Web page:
Chinese state media yesterday said that the government’s retaliatory tariffs on US$60 billion of US goods showed rational restraint and accused the US of blackmail.
Late on Friday, the Chinese Ministry of Finance unveiled new sets of additional tariffs on 5,207 goods imported from the US, with the extra levies ranging from 5 percent to 25 percent on a total value of goods less than half of that proposed by the administration of US President Donald Trump.
The response followed the Trump administration’s proposal of a 25 percent tariff on US$200 billion of Chinese imports.
“China’s countermeasures are rational,” the Global Times, a tabloid run by the state-run People’s Daily, said in a commentary.
“China will not rush to compete with US numbers,” the tabloid said, echoing comments made by state TV broadcaster China Central Television (CCTV).
The US and China implemented tariffs on US$34 billion of each others’ goods last month.
Washington is expected to soon implement tariffs on an additional US$16 billion of Chinese goods, which China has already said it would match immediately.
“The White House’s extreme pressure and blackmail are already clear to the international community,” a CCTV commentary said. “Such methods of extreme blackmail will not bear fruit against China.”
Beijing has now either imposed or proposed tariffs on US$110 billion of US goods, representing the vast majority of China’s annual imports of US products.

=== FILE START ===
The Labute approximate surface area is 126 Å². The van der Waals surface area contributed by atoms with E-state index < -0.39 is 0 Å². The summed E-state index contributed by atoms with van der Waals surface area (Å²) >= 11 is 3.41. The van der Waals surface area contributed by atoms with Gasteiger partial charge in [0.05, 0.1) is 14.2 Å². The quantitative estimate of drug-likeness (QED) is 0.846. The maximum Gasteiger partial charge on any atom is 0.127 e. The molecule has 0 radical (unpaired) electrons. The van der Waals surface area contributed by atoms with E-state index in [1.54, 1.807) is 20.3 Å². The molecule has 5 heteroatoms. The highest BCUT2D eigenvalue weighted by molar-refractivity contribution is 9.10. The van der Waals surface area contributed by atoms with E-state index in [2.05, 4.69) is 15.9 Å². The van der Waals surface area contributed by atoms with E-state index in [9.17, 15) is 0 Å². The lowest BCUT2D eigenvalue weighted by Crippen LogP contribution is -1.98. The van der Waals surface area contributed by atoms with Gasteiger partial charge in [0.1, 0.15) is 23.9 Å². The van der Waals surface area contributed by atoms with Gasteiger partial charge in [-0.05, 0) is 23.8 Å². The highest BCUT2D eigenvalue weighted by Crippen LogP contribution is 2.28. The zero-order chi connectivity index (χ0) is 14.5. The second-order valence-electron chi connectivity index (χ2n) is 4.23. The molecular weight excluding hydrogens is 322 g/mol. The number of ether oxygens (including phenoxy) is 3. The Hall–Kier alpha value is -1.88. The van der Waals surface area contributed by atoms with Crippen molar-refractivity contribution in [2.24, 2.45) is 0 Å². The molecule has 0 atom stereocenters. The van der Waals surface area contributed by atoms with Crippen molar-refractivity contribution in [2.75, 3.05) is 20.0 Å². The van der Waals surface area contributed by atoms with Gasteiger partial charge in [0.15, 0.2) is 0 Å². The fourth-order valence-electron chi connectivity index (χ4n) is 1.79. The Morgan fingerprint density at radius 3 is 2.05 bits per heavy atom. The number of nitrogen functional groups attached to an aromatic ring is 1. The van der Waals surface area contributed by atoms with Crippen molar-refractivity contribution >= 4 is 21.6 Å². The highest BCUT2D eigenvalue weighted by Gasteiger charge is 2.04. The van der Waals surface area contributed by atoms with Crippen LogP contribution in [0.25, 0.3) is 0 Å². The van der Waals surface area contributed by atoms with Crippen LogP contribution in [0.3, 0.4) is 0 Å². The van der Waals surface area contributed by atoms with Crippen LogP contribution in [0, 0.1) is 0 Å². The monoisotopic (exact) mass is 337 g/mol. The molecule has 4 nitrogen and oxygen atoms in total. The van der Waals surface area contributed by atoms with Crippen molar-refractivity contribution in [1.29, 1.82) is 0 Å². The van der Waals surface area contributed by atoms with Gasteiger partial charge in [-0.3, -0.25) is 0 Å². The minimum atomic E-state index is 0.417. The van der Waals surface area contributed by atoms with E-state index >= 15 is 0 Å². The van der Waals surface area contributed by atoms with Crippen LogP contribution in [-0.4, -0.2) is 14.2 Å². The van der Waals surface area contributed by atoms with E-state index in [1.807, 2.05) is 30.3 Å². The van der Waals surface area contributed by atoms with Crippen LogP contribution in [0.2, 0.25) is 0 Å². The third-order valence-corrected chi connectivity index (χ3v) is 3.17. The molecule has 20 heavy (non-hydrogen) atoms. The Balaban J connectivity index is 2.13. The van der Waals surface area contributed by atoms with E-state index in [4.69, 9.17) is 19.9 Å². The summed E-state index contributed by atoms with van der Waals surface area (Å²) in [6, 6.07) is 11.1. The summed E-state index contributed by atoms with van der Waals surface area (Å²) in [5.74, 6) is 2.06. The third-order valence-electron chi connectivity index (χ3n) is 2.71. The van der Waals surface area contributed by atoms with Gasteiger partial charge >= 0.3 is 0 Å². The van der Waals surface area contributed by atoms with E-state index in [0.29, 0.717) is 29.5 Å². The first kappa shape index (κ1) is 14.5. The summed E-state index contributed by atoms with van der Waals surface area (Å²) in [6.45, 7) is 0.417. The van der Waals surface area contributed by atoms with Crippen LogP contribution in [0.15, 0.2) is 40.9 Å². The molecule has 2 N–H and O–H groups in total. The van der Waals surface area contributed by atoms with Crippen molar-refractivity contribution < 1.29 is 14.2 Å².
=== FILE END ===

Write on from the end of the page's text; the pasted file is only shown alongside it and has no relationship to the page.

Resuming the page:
Last year, China imported about US$130 billion in goods from the US.
However, US Secretary of State Mike Pompeo has remained staunch on Washington’s push for fairer trading conditions with China.
“President Trump inherited an unfair trade regime where American workers and American companies were not treated reciprocally or fairly by the Chinese, and the efforts of the Trump administration are to right that, to correct that,” Pompeo told reporters on the sidelines of a regional forum in Singapore.
Pompeo added that he had discussed trade issues with Chinese Minister of Foreign Affairs Wang Yi (王毅) on Friday.
Malaysian Minister of Foreign Affairs Saifuddin Abdullah said that he met Pompeo in Singapore and that his message was clear.
“My objective was quite straightforward: I think I need to inform him that we are very concerned,” Abdullah said.
Countries like Malaysia form an integral part of Chinese exporters’ supply chains and analysts have warned that a trade war could knock billions of dollars off their economic growth in the coming years.
“China has taken a necessary and legitimate response, based on the interests of the Chinese people and to protect the rules-based international trade system under the WTO,” Wang said on the sidelines of the forum yesterday.
Asked about US National Economic Council Director Larry Kudlow saying that China’s latest measures were “weak,” Wang said: “Does he want China to take an even stronger response?”
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